Vietnamese police have arrested one of the country's best known bloggers for posting criticism of the communist government, intensifying a crackdown against Internet-fuelled dissent in the one-party, authoritarian state.
The arrest of Pham Viet Dao, 61, indicates the level of concern in the Communist Party over the threat posed by Internet activism. Up until a few years the party had a monopoly on information in the country. Now, scores of blogs and Facebook accounts report gleefully on its failings and internal feuding, reaching millions of people and helping spread anger at its long rule.
So far this year, 46 bloggers or democracy activists have been convicted and imprisoned, more than the number of people locked up for violating national security laws in the whole of 2012. Foreign governments, led by the United States, have criticized the crackdown and called for the activists' release but have little leverage to force Hanoi to change tack.
Dao was arrested from his home in Hanoi on Thursday for the offense of "abusing democratic freedoms," the Ministry of Public Security said on its website. That violation of Article 258 of the Penal Code carries up to seven years in prison.
Dao, a former government official and member of the Vietnam Writers Association, ran a website where he had written posts critical of Vietnamese leaders. The site was not available Friday, apparently blocked by the government.
In a speech Dao gave to a seminar on the media last year, Dao said social media in Vietnam was "making up for the shortcomings and handicapped official media in the country," which only portrayed a "smooth and perfect society in an artificial way."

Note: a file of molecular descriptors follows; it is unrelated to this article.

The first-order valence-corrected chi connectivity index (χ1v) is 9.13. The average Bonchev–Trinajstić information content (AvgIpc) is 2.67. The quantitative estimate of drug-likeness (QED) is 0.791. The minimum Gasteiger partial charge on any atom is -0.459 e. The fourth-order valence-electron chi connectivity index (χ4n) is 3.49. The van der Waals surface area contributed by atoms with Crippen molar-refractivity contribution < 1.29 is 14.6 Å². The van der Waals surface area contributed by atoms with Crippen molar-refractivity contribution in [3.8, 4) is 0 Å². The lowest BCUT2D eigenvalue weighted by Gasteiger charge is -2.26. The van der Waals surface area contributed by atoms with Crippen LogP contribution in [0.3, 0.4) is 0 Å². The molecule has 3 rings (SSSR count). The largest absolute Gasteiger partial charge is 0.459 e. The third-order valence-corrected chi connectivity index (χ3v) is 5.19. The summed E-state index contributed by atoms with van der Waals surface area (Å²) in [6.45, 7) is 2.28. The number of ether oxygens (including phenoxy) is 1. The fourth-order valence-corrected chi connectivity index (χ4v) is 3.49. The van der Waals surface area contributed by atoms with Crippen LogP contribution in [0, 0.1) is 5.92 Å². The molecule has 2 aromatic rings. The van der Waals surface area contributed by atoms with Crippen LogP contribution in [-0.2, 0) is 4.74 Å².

"Fortunately, with the boom of Internet, many individuals and bloggers have become journalists," he said, according to a text of his speech posted on another dissident blog Friday.
The government is under pressure because of its mishandling of the stuttering economy, once one of Asia's brightest. Well-connected state-owned enterprises have been allowed to run up massive debts over the last few years, while producing little of value, dragging down the economy.
Nguyen Quang A, an outspoken economist, said the arrest of Dao was attempt by the government to get everyone to "shut up your mouth" and a reflection of its weakness.
"Who will be next?" he asked. "When somebody is weak and wants to appear to be strong, he does things like this."
In televised testimony on Thursday to the lawmaking National Assembly, a government minister said the Internet has brought huge benefits to Vietnam since it was introduced there in 1997, but he warned of the negative impact of online dissent.
"Recently, opportunist elements in the country and the overseas hostile forces have abused the Internet to spread information that sabotaged the country, distorted the policy of our Party and state," Minister of Information and Communications Nguyen Bac Son said.
Vietnam has 31 million Internet users, some 73 percent of them younger than 35. Vietnam's population is 90 million.
Unlike China, the government is unable to enforce a firewall or efficiently block access to websites. Vietnam's problems are now compounded because Internet business and commerce are important for future economic growth, yet cracking down on Internet freedom would also cut into that prospect.
American Internet firms like Google and Facebook want to do more business in the country, but are wary of the regulatory environment. Dao's blog appeared to be hosted by blogger, Google's blogging platform, highlighting the problems.
Another well-known blogger was arrested last month for the same charges as Dao. He has yet to face trial. Other bloggers have been imprisoned for up to 12 years. The government says no one has been jailed for peacefully expressing their views, only those who break the law.